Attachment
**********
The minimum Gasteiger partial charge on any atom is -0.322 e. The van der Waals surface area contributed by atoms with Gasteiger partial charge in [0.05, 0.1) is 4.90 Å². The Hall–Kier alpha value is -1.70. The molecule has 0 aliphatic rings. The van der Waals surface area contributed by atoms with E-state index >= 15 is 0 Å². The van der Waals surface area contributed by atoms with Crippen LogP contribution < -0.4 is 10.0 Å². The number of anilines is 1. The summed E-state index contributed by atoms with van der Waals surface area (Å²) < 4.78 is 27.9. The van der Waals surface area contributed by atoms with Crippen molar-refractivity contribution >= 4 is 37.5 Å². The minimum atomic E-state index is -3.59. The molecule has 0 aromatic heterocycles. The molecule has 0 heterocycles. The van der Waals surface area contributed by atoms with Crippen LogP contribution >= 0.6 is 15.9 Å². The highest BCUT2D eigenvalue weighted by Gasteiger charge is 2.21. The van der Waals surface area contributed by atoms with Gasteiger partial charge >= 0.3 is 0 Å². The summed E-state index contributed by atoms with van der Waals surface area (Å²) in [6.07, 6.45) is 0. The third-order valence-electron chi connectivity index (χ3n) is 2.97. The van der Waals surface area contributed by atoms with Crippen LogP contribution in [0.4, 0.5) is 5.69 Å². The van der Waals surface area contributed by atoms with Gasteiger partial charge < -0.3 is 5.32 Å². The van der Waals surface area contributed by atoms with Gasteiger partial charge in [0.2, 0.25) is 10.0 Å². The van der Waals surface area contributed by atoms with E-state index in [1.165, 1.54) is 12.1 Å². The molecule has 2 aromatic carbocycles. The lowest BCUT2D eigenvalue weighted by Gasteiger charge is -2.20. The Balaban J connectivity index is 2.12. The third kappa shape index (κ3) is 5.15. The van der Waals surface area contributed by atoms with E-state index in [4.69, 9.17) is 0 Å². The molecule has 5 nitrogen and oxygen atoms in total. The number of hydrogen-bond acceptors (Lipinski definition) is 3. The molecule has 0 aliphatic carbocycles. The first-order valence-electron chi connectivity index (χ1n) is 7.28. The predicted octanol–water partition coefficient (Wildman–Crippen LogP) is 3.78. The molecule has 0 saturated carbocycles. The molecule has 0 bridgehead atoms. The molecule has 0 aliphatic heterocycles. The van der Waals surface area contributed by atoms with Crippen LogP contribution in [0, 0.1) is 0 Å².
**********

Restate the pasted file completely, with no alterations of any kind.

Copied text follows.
The minimum Gasteiger partial charge on any atom is -0.322 e. The van der Waals surface area contributed by atoms with Gasteiger partial charge in [0.05, 0.1) is 4.90 Å². The Hall–Kier alpha value is -1.70. The molecule has 0 aliphatic rings. The van der Waals surface area contributed by atoms with E-state index >= 15 is 0 Å². The van der Waals surface area contributed by atoms with Crippen LogP contribution < -0.4 is 10.0 Å². The number of anilines is 1. The summed E-state index contributed by atoms with van der Waals surface area (Å²) < 4.78 is 27.9. The van der Waals surface area contributed by atoms with Crippen molar-refractivity contribution >= 4 is 37.5 Å². The minimum atomic E-state index is -3.59. The molecule has 0 aromatic heterocycles. The molecule has 0 heterocycles. The van der Waals surface area contributed by atoms with Crippen LogP contribution >= 0.6 is 15.9 Å². The highest BCUT2D eigenvalue weighted by Gasteiger charge is 2.21. The van der Waals surface area contributed by atoms with Gasteiger partial charge >= 0.3 is 0 Å². The summed E-state index contributed by atoms with van der Waals surface area (Å²) in [6.07, 6.45) is 0. The third-order valence-electron chi connectivity index (χ3n) is 2.97. The van der Waals surface area contributed by atoms with Crippen LogP contribution in [0.4, 0.5) is 5.69 Å². The van der Waals surface area contributed by atoms with Gasteiger partial charge < -0.3 is 5.32 Å². The van der Waals surface area contributed by atoms with Gasteiger partial charge in [0.2, 0.25) is 10.0 Å². The van der Waals surface area contributed by atoms with E-state index in [1.165, 1.54) is 12.1 Å². The molecule has 2 aromatic carbocycles. The lowest BCUT2D eigenvalue weighted by Gasteiger charge is -2.20. The Balaban J connectivity index is 2.12. The third kappa shape index (κ3) is 5.15. The van der Waals surface area contributed by atoms with E-state index in [4.69, 9.17) is 0 Å². The molecule has 5 nitrogen and oxygen atoms in total. The number of hydrogen-bond acceptors (Lipinski definition) is 3. The molecule has 0 aliphatic carbocycles. The first-order valence-electron chi connectivity index (χ1n) is 7.28. The predicted octanol–water partition coefficient (Wildman–Crippen LogP) is 3.78. The molecule has 0 saturated carbocycles. The molecule has 0 bridgehead atoms. The molecule has 0 aliphatic heterocycles. The van der Waals surface area contributed by atoms with Crippen LogP contribution in [0, 0.1) is 0 Å².